Because staying inside with A/C and Amazon Prime until October isn’t an option.
There are pulse points you probably know about—on your inner wrists and near the carotid arteries in your neck—where the blood vessels are closer to the surface of the skin. Putting an ice pack or a cold, wet towel—anything cooler than the air temperature—on those points will lower your blood temperature. Then the blood circulates to the rest of your body and cools it down. Lesser-known pulse points are the tops of your feet. These might not be as accessible outside, when you have shoes on, but if you’re in bed on a hot summer night, kick off the covers to cool down. And skip the body lotion. It creates a barrier that traps body heat. Use gel or spray moisturizers instead. They evaporate quickly off the skin, removing heat. Even better if the gel is mentholated or made with peppermint oil, which makes your skin feel even cooler.
— Dendy Engelman, dermatologist and the director of dermatologic surgery at Metropolitan Hospital, in New York
It really might be the perfect fruit for when it’s hot out. All fruits and vegetables contain water, which helps to hydrate you, and fiber, which holds on to water as it travels through your colon, then releases water slowly as you need it. (It’s like an extra store of fluid that your body can use to stay cool.) But watermelon has a lot of fiber and a lot of water. There’s a good reason it's such a staple in the summertime.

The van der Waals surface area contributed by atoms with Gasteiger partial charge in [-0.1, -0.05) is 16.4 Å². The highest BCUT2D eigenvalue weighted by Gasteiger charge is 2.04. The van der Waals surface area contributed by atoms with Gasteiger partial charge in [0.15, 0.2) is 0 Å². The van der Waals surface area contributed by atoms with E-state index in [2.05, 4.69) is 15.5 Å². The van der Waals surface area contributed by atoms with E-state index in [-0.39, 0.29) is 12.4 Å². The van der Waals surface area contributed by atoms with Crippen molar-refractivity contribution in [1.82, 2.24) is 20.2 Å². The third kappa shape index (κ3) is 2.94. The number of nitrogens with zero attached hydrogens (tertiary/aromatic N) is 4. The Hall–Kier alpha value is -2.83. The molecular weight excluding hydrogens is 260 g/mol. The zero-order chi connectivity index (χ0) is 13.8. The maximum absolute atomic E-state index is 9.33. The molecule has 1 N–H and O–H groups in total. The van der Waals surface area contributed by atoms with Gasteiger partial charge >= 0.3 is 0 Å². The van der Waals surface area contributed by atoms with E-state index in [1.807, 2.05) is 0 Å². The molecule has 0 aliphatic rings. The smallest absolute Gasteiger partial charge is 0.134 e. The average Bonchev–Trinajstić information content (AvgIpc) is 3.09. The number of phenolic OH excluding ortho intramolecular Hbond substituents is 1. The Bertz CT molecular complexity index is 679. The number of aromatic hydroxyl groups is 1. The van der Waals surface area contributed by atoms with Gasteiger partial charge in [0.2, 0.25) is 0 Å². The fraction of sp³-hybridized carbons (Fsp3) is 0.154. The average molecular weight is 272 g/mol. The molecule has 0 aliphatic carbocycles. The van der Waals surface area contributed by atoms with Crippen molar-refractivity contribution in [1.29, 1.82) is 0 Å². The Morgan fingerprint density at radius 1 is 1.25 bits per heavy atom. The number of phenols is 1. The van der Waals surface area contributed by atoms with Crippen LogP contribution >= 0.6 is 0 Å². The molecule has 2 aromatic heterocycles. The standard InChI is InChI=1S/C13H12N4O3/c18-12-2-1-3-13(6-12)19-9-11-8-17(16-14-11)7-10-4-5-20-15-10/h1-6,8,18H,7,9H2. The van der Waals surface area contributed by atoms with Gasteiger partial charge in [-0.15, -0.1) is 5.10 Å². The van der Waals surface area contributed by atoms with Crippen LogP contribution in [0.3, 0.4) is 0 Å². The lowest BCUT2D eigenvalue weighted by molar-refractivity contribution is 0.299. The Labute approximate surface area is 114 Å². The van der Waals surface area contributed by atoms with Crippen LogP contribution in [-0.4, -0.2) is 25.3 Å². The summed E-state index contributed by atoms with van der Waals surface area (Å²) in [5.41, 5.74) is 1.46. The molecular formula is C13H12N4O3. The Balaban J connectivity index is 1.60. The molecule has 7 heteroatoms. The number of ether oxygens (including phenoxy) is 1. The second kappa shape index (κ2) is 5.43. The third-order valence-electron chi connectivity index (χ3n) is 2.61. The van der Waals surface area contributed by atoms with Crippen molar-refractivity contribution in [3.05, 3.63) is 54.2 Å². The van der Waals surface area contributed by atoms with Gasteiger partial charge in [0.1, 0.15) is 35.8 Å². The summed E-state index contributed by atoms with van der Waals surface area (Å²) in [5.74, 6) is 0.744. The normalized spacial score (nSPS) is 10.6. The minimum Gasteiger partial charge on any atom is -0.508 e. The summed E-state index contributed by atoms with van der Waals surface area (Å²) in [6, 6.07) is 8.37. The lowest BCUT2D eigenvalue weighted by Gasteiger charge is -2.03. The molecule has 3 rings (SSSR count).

—Ronald A. Primas, internist specializing in integrative and preventive medicine
...and salt it.
I train athletes as young as six years old in the heat all summer. They sweat out a lot of sodium. Low sodium can contribute to cramping, so they need to replace it. Any salty snack will do—pretzels, beef jerky, salty crackers, things that will put sodium into their bodies and also make them reach for the water bottle. Salting watermelon has become popular among sports dietitians—it's a unique, salty-sweet taste. Sports dietitians use salted melon as a recovery snack because it replaces fluid and sodium lost in sweat. I tell the kids that water and salt are like best friends: You need sodium to help water stay in your muscles. Always pair them together.
—Jackie Barcal, head of nutrition at the IMG Academy, a boarding school and sports training facility
Wear long sleeves.
Surprisingly, it can be cooler to wear long sleeves and long pants than shorts and a tank top. You want loose-fitting clothing in light colors to reflect the sun and keep it from heating your skin. Go with cotton or linen, which breathe well but also hold moisture (unlike a synthetic, quick-drying fabric). They will keep your sweat close to the body, and as it evaporates, it cools you. Evaporation is a very cheap and very effective way to cool off. Of course it makes the most sense in a dry heat, like in Death Valley, where I live. This might not work as well in South Florida.
—Abby Wines, management assistant at Death Valley National Park and a resident of Death Valley, California, which holds the world record for the highest-recorded air temperature
Find a breeze—or make one.
Even on a 90-degree day in Miami Beach, it’s not that bad when you have an ocean breeze. You can also bring a battery-operated fan, something small and portable. And as someone who has seen a lot of heat exhaustion hit midday, I’ll say it’s not enough to start drinking fluids when you get to the beach or wherever you’re headed. You need to be hydrated before you go. Have lots of water with your breakfast—not coffee.
—Vinny Canosa, chief of Miami Beach Ocean Rescue